Drummond base: the sexy staff of Domino
With the rise and rise of ticket sales for concerts and festivals I guessed I was not the only one to be suffering this problem. But for me, most of the live music on offer seemed to exist only in the shadow of recorded music. It was either being produced by those promoting the recorded music they currently had on offer, or to trigger off nostalgia for the recorded music they once made, or in the hope they may get a recording contract.
A plan started to evolve in how to deal with my problem. For decades I’ve had this internal choir in my head. At times this choir has made massive swirling, almost frightening, music – at other times a beautiful, ethereal whisper. There was never any real melody or rhythm going on and certainly no lyrical content. At some point the choir took on the name The17. There was no rationale behind the name although I have subsequently made some up.
About four years ago I made my first attempts at dragging The17 out of my imagination and into some sort of shared reality. This was initially done with a bunch of 17 blokes who could sing. It worked way beyond my wildest dreams. From there I experimented with the idea of The17 in different ways. But right from the off I decided that The17 should never be recorded for posterity, thus the music of The17 would never become ‘recorded music’. After one aborted attempt at a performance of The17 in front of an audience, I came to the conclusion that The17 was not to become ‘mere’ entertainment.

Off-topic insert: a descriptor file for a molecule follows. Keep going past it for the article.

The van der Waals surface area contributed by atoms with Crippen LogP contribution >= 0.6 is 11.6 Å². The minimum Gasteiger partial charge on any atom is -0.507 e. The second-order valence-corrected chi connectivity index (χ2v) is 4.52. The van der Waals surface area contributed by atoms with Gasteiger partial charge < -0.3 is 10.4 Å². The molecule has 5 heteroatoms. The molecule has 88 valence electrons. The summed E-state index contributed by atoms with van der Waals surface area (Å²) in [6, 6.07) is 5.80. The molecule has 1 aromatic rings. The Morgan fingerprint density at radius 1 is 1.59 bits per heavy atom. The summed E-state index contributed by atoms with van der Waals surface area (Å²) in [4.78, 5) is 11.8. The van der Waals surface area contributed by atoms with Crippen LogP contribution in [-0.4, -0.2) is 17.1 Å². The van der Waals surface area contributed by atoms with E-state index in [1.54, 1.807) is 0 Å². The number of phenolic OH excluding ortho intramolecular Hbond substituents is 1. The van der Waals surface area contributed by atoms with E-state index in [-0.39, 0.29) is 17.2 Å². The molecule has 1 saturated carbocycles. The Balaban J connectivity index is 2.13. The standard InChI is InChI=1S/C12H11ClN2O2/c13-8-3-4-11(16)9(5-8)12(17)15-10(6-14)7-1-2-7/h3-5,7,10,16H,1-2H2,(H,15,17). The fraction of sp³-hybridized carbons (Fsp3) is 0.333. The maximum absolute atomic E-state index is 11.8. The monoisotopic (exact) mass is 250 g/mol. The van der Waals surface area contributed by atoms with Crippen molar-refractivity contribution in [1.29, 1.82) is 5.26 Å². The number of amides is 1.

To hear The17 you have to be in The17, and anyone can be in The17, whether they thought of themselves as singers or not. Basic scores performed by The17 were written by myself and others. These were time-, site- and occasion-specific. One to be performed at the top of a mountain, another inside a jail with 17 prisoners. In 2006 I started to take The17 out into the real world, initially within the safety of music or performance-art festivals across Europe. Each time only 17 tickets would be made available for the performance.
I would do a bit of an introduction, attempt to allay their fears and then we perform a score. For me it has been important that The17 exists outside of the music industry, not beholden to youth, popular or even high culture. The ideal works for everybody who takes part whatever their background.